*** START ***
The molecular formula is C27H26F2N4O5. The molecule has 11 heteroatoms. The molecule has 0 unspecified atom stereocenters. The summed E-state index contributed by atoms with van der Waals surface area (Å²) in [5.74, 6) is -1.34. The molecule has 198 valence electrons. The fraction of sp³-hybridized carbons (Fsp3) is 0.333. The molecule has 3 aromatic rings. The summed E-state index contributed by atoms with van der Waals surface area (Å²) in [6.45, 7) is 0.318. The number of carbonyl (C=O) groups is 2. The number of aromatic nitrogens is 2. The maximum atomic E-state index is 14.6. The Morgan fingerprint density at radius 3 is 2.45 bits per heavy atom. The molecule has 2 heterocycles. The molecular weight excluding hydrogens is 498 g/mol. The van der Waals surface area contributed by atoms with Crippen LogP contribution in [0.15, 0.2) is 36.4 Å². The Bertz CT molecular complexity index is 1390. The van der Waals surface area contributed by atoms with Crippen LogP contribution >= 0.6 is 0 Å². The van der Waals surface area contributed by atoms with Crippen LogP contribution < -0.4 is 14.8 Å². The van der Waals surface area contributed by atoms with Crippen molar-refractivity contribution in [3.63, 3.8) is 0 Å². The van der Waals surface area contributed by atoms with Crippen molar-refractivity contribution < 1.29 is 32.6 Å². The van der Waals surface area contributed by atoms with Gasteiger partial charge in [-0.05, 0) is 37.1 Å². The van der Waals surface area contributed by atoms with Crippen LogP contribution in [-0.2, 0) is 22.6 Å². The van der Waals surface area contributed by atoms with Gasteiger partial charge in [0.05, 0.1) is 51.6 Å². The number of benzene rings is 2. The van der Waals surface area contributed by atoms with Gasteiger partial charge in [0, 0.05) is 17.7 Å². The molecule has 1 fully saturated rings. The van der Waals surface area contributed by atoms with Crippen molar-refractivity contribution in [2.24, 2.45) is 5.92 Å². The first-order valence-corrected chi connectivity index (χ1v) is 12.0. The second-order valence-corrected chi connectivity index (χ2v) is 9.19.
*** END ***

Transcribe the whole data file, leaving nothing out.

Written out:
The molecular formula is C27H26F2N4O5. The molecule has 11 heteroatoms. The molecule has 0 unspecified atom stereocenters. The summed E-state index contributed by atoms with van der Waals surface area (Å²) in [5.74, 6) is -1.34. The molecule has 198 valence electrons. The fraction of sp³-hybridized carbons (Fsp3) is 0.333. The molecule has 3 aromatic rings. The summed E-state index contributed by atoms with van der Waals surface area (Å²) in [6.45, 7) is 0.318. The number of carbonyl (C=O) groups is 2. The number of aromatic nitrogens is 2. The maximum atomic E-state index is 14.6. The Morgan fingerprint density at radius 3 is 2.45 bits per heavy atom. The molecule has 2 heterocycles. The molecular weight excluding hydrogens is 498 g/mol. The van der Waals surface area contributed by atoms with Crippen LogP contribution in [0.15, 0.2) is 36.4 Å². The Bertz CT molecular complexity index is 1390. The van der Waals surface area contributed by atoms with Crippen LogP contribution >= 0.6 is 0 Å². The van der Waals surface area contributed by atoms with Crippen LogP contribution < -0.4 is 14.8 Å². The van der Waals surface area contributed by atoms with Crippen molar-refractivity contribution in [3.63, 3.8) is 0 Å². The van der Waals surface area contributed by atoms with Crippen molar-refractivity contribution < 1.29 is 32.6 Å². The van der Waals surface area contributed by atoms with Gasteiger partial charge in [-0.05, 0) is 37.1 Å². The van der Waals surface area contributed by atoms with Crippen LogP contribution in [-0.2, 0) is 22.6 Å². The van der Waals surface area contributed by atoms with Gasteiger partial charge in [0.05, 0.1) is 51.6 Å². The number of benzene rings is 2. The van der Waals surface area contributed by atoms with Gasteiger partial charge in [0, 0.05) is 17.7 Å². The molecule has 1 fully saturated rings. The van der Waals surface area contributed by atoms with Crippen molar-refractivity contribution in [2.24, 2.45) is 5.92 Å². The first-order valence-corrected chi connectivity index (χ1v) is 12.0. The second-order valence-corrected chi connectivity index (χ2v) is 9.19.